Paul Manafort arrived at an Alexandria, Va., jail Thursday after a federal judge ordered U.S. Marshals to move the former Trump campaign manager from a rural Virginia facility this week.
Interested in Russia Investigation?Add Russia Investigation as an interest to stay up to date on the latest Russia Investigation news, video, and analysis from ABC News.
Judge T.S. Ellis, who is presiding over Manafort's trial in Virginia beginning in two weeks, on Wednesday denied Manafort’s request to remain at the Northern Neck Regional Jail in Warsaw, Va., where Manafort told associates he was being treated like a "VIP," according to a recorded phone call revealed by prosecutors with special counsel Robert Mueller's team.
“Because he is a high-profile inmate, Mr. Manafort will be placed in protective custody which limits his interactions with other inmates," Alexandria, Va., Sheriff Dana Lawhorne said Thursday. "Specific details about Mr. Manafort’s confinement will not be made public due to security and privacy concerns. We will work closely with the U.S. Marshals to ensure his proper care while he remains in our custody.”
Judge Ellis initially ordered on Tuesday that Manafort should be moved closer to the Washington, D.C., area “to ensure that defendant has access to his counsel and can adequately prepare his defense.”
But within hours of the judge’s order, attorneys for Manafort asked that their client remain at Northern Neck Regional Jail, citing “his safety," among other things, even though they had complained his detention there was hurting his defense.
Last week, attorneys for Manafort asked the court to delay Manafort’s trial, claiming their client’s detention at the rural facility put an unfair burden on pretrial preparations and specifically cited the distance – more than 100 miles – from Warsaw to Washington, D.C.
On Wednesday, Ellis denied Manafort’s request, and for the second time in as many days ordered him to be moved.
“It is surprising and confusing when the counsel identifies a problem and then opposes the most logical solution to that problem,” Ellis wrote Wednesday, adding, “Defense counsel has not identified any general or specific threat to defendant’s safety at the Alexandria Detention Center.”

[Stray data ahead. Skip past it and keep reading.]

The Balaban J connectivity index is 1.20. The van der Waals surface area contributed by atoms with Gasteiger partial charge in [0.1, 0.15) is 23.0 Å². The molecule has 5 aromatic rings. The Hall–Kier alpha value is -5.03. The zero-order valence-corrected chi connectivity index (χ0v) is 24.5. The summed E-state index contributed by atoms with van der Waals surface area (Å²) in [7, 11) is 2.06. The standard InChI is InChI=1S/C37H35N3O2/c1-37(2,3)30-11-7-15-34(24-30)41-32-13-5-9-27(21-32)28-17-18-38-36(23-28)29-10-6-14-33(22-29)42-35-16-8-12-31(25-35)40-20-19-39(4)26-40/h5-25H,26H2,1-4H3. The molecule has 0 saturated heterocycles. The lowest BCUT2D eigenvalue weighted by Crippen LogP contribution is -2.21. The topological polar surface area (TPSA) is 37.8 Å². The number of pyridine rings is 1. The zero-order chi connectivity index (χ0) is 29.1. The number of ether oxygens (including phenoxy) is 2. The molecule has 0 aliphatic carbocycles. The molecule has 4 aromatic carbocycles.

Manafort has been held at Northern Neck Regional Jail since another federal judge, presiding over his case in Washington, D.C., revoked his bail last month. Prosecutors with the special counsel asked the judge to jail Manafort after learning that he had attempted to contact potential government witnesses in the days after Mueller brought a superseding indictment against him.
Mueller’s special counsel team has hit Manafort with three superseding indictments in two federal courts – Washington, D.C., and Virginia – amounting to more than 40 charges related to money laundering, tax and bank fraud, conspiracy, and other financial crimes that largely predate his time on the Trump campaign. Manafort has pleaded not guilty to all charges.
Manafort’s previous bail agreement had allowed him to remain at his tony Alexandria, Va., condo with a GPS ankle monitor.
During his time at Northern Neck jail, ABC News reported that Manafort stayed in a cell by himself in the facility’s VIP section, surrounded by walls painted in two shades of brown: bagel and biscuit.
Manafort received three meals a day in his approximately 14x14 foot VIP section cell, which came equipped with a toilet, a shower, a place to sit, a small table, a TV with basic cable, and a phone to make outgoing collect calls.
Manafort's trial in Washington, D.C. is set to kick off in September.
ABC News’ Jack date contributed reporting